EASTLAKE, Ohio — Whether you are a professional homebuilder or a weekend warrior working on do-it-yourself projects, there is one material found in just about any project: lumber. The past several months, lumber has been in short supply, forcing construction firms to adjust and prices to skyrocket.
Fueled by a combination of the COVID-19 pandemic, disrupted supply chains, tariffs on Canadian lumber and a surge in home construction and remodeling, the prices of every day framing lumber have ballooned over 80% since the spring. In some cases, prices have more than doubled.
For some contractors that spoke to News 5, the shortage has increased project lead times and higher material costs. For Painesville-based Jemm Construction, the lumber shortage has forced home designs to be more efficient and purchase orders to be made sooner. By doing so, co-owner Mark Maltry said the company’s numerous projects have largely remained on schedule.
“If we're designing a roof that is, let's say, 19 feet, and we're ordering a 20 foot piece of trim, we're wasting a foot,” Maltry said. “We're designing to eliminate some of that waste to combat the lumber cost.”
Maltry said his company is also adopting the use of alternative materials as well.
The lumber market traditionally experiences at least one price surge a year, typically around the peak of the construction season. However, in 2020, Maltry said lumber prices — as well as the prices of other common construction materials — have experienced several upward swings.
The lumber industry determines prices using a volumetric formula called "board feet." For example, the ubiquitous "stud" piece of lumber — an eight foot long piece of 2x4 — is 5.3 board feet. In the beginning of April — during the peak of COVID-19 lockdowns — the price per thousand board feet hovered around $300, dipping to its lowest point in more than three years.
However, by July, the price per thousand board feet had more than doubled. And on Sept. 17th, the price per thousand board feet had more than tripled, topping out at more than $940 per thousand board feet.
In March, a simple 2x4x8 cost $1.60 wholesale. Six months later, it cost nearly $5 wholesale.
“It's not uncommon to see lumber pricing increasing through the heat of the season,” Maltry said. “However, not to the extreme of 130% nationwide that we are currently facing.”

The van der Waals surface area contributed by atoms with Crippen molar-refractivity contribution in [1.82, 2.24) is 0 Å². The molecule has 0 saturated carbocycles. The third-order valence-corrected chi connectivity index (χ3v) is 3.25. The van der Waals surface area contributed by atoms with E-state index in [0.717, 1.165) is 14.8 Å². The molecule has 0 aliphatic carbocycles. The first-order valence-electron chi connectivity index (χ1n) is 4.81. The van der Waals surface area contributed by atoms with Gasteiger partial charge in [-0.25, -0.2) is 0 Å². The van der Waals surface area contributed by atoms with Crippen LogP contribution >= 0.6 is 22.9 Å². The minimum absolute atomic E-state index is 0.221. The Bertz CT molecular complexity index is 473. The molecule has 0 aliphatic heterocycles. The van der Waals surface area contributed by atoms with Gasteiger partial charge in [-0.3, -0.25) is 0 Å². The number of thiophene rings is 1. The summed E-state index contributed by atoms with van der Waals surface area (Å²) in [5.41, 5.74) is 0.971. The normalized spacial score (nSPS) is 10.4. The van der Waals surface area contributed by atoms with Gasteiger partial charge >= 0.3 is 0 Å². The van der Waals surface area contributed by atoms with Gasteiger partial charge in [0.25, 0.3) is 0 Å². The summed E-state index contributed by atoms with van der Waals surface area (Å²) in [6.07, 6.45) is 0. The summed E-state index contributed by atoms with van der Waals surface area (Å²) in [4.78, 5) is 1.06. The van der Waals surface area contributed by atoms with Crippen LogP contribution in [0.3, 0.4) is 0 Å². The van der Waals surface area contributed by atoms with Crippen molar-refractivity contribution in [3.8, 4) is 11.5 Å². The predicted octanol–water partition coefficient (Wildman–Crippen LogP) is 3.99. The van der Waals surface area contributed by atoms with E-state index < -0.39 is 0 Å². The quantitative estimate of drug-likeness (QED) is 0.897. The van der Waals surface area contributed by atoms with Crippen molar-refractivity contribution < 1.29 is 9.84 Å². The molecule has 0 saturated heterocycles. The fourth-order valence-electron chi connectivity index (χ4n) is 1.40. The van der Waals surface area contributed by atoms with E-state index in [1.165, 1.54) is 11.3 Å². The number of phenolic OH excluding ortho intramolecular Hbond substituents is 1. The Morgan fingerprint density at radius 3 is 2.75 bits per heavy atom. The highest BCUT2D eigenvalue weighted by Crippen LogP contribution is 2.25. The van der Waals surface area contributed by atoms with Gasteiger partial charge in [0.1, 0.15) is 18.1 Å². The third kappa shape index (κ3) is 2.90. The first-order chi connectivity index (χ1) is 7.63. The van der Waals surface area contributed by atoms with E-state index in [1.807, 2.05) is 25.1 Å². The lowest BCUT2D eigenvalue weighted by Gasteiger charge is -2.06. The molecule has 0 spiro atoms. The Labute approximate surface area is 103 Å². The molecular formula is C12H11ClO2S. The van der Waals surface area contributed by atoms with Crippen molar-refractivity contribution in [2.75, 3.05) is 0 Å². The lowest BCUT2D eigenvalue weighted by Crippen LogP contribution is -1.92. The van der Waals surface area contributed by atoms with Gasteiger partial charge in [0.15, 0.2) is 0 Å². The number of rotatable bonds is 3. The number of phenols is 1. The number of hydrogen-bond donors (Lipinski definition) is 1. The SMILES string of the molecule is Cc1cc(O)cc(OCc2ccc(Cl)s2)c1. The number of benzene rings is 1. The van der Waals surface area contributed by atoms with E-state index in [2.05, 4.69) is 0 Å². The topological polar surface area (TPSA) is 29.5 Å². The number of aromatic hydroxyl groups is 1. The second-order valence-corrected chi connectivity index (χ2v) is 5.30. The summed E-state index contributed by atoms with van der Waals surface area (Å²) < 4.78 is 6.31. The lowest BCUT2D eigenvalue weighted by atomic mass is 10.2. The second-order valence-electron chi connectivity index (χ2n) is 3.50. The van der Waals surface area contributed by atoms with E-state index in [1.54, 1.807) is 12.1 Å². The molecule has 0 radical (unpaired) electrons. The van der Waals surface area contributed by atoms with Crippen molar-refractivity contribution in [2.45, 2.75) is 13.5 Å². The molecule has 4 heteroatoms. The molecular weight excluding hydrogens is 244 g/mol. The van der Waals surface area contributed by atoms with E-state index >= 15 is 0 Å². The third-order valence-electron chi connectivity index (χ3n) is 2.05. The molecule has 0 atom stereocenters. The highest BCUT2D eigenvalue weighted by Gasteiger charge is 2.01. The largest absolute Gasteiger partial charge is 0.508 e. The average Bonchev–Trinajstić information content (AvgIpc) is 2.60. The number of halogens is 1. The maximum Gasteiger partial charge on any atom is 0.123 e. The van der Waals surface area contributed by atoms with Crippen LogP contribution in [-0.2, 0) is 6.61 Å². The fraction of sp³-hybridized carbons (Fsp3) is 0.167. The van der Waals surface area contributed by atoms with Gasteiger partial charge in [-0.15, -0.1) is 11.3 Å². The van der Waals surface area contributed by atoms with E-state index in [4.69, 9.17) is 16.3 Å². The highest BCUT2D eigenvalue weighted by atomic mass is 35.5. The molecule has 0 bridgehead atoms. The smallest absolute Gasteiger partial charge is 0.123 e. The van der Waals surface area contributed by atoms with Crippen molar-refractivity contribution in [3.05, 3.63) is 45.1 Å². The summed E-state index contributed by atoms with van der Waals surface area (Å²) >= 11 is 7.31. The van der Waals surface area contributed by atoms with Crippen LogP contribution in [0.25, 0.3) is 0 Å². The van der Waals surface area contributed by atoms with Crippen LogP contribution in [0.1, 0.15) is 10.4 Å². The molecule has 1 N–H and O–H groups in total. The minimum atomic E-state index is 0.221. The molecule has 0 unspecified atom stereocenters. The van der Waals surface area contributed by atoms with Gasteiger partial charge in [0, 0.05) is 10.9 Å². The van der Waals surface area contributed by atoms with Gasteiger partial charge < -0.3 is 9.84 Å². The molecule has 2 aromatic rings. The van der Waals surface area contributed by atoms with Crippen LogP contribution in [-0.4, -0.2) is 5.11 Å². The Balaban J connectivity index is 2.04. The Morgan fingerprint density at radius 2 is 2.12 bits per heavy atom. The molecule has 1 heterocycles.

Fortunately, the market appeared to have corrected itself and the price per thousand board feet is currently around $600. However, even at $600 per thousand board feet, lumber prices have only been this high one time since 2010. Industry experts attribute the scarcity of lumber to a multitude of factors, including surging new home construction and significant increases in do-it-yourself projects, evidenced by large sales increases at retailers like Home Depot and Lowe's.
Spurred on by historically low interest rates, new home construction has reached its highest level in nearly 15 years. Lumber costs have added an average of $14,000 to the cost of a new home, according to the National Association of Home Builders. Despite this, the rock-bottom interest rates have allowed prospective homebuyers to absorb the added cost.
“The interest rates are still low so the fact of the matter is it's still cheap money to borrow,” Maltry said. “You may be facing an extra expense in some product pricing. On the other side of it, you're gaining from the financing piece of it. I've had a couple of customers say, ‘shouldn't we wait until next spring or next year where lumber prices start to normalize and it's more cost effective to build?’ Maybe not, because what if rates go up?”
Anecdotally, Maltry, who serves as his company’s chief sales officer, said he has noticed a significant increase in the number of customers considering large remodeling projects of their current home. Those projects include upgraded bathrooms, home gyms and home offices — all projects indicative of more people working from home than ever before.“
A lot of our renovation customers that we're currently dealing with, since they have been working from home, they have realized the improvements that their home has needed,” Maltry said. “They're starting to really realize [their] house needs much more improvement than what [they] were paying attention to previously. Early on in the stage of design, their mindset has changed and they are thinking about those things whereas previously it might have been in the forethought.”
Maltry said his company has avoided scheduling issues with lumber scarcity by submitting purchase orders significantly earlier in the process. That has allowed the majority the company’s recent projects — including a custom-built, open concept home near Eastlake — to remain on schedule. The home went from concept to completion during the pandemic.
“The build itself, we're right at 180 days I think from shovel to dirt to completion here today. We're doing the final walkthrough with our customer here today,” Maltry said. “Fortunately we didn't skip a beat.”